Burnout: Find Your Spark Again

By Supports for Adults Team

What is burnout? 

“Burnout is a state of emotional, physical and mental exhaustion caused by excessive and prolonged stress.” (Centre for Addiction and Mental Health Canada.) It sounds bad and it is. It can make you unable to function in all aspects of your life from personal relationships to work to everyday tasks like grocery shopping or laundry. For anyone with a Learning Disability or ADHD, the risk for burnout is even higher.

Well, no one wants that.

In this article, our Supports for Adults Team describes what burnout looks like for adults with literacy challenges, adults with ADHD and post-secondary students. Most importantly, they detail how to recover from burnout and prevent it from happening again.


What are general symptoms of burnout?

Burning out is an apt metaphor.  It brings to mind a sputtering flame, the dimming ashes of a fire, a candle with its glow extinguished sending up a tendril of smoke.

But what does that look like in people? Generally, it just feels like everything is harder to do and there is nothing left in you to reignite that once bright, energetic blaze.

Common symptoms:

    • Feeling emotionally drained, disillusioned and tired.
    • Sleeping poorly.
    • Lacking appetite or getting sick more often.
    • Feeling self-doubt or like a failure.
    • Feeling helpless or alone.
    • Feeling empty, unmotivated and hopeless.


How do reading challenges play into burnout?

We live in a more heavily text-based world than at any other time in history. Words are continuously delivered to us in a huge variety of forms: books, magazines, policy and instruction manuals, forms, store fronts, road signs, billboards, bus advertising, menus, Google, social media, emails, text messages, etc., etc., etc. 

We read all day long.

Unfortunately, this barrage of text is not comprehensible to everyone. If you are an adult with reading challenges, you may struggle to sound out words and spell them; others find it excruciatingly difficult to understand what they read. Or, if they manage to read and understand what they read, they feel mentally exhausted after just a few paragraphs.

When struggling to read, adults often become so overwhelmed that they will also struggle to remember, think about, or use the information they have just read. When reading stories, they struggle to empathize with people and emotions they read about or decide the effort is too much and miss out on stories altogether. They avoid filling out forms, deciphering instructions, going to restaurants. It can feel like living at the periphery of our text-based society.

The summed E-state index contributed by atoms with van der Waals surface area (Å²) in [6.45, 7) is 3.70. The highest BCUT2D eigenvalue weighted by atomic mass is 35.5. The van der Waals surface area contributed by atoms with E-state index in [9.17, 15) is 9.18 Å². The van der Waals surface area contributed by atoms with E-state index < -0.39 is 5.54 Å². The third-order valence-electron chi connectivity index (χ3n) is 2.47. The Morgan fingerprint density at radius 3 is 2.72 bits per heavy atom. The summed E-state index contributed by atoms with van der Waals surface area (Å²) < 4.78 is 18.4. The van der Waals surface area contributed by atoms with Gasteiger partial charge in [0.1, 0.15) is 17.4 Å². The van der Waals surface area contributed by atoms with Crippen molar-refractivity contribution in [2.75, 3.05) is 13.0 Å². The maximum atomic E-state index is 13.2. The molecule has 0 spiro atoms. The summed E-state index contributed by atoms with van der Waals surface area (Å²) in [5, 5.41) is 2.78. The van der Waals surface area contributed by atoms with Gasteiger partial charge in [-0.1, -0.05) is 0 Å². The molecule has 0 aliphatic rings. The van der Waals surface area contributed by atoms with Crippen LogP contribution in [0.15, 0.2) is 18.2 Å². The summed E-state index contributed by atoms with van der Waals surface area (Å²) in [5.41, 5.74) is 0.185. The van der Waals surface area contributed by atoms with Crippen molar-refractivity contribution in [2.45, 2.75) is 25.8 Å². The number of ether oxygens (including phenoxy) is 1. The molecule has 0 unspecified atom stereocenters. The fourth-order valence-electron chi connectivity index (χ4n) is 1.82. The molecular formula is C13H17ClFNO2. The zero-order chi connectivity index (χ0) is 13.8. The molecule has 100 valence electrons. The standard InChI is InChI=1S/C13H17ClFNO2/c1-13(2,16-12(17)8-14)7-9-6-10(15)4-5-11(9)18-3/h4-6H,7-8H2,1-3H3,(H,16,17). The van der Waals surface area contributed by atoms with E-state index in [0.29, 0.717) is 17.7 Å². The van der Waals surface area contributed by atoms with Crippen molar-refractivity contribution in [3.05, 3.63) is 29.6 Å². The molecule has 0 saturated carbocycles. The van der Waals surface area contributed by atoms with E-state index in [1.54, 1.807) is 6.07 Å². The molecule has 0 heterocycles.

What’s more, adults with reading challenges often blame themselves for struggling to read: lazy, stupid, not persistent enough – perceptions that spill over into other areas of their life. Reading difficulties are truly overlooked and under-discussed causes of emotional burnout.

The good news? 

Reading struggles are treatable, and there is help! The first step is to recognize the link between the inability to read well and burnout. Enrolling in an adult literacy program is the next step in helping you approach your difficulties with self-compassion, advance your reading skills, and improve your relationship with text. These are the gusts that can fan the flames of literacy.


Why do many adults with ADHD end up burned out? 

Well, the short answer is it’s complicated. It can be tricky to differentiate between ADHD symptoms and burnout.  Many adults with ADHD experience burnout when the demands of daily life continually exceed their capacity to meet those demands. This exhaustion is fueled by an imbalance in the effort-to-progress ratio. Challenges at home, work and in relationships exist despite working longer and harder than others. Then throw in parenting, cooking, laundry, carpooling, and homework; this experience is not unlike burning the candle at both ends!

These high expectations coupled with perceived slow progress towards a goal are often the result of executive function difficulties. Problems with planning, time management, working memory and emotional regulation can lead to unhelpful coping strategies like having unrealistically high expectations and masking your struggles.

The bottom line is that if you are an adult with ADHD who is experiencing burnout, you are not alone. All hope is not lost.  Making a few small changes can have a big impact. 

1.  Become aware of your burnout signs. Tune into your body. How do you act, think, and feel when you’re burned out? Be on the lookout for these things so you can address burnout quickly when it happens.
While burnout can look different depending on the situation, these are a few common signs:

        • Feeling exhausted even after rest
        • Increasingly irritable 
        • Increased difficulty focusing
        • Feeling overwhelmed, like things are “too much”
        • Working into the evenings and on days off to catch up
        • Missing deadlines
        • Sacrificing sleep to get work done
        • Working through breaks and lunch
        • Having no time for the fun stuff

2.  Take breaks throughout the day. Many people think they are too busy to take a break or avoid breaks because they’re afraid they won’t be able to refocus after stepping away.

3.  Find things that are restorative and energizing. Do these things in bite-size chunks throughout the day. Listen to something you enjoy, go outside for 5 minutes to feel the sunshine on your face, take a 10-minute nap, pet your dog, or connect with people you care about.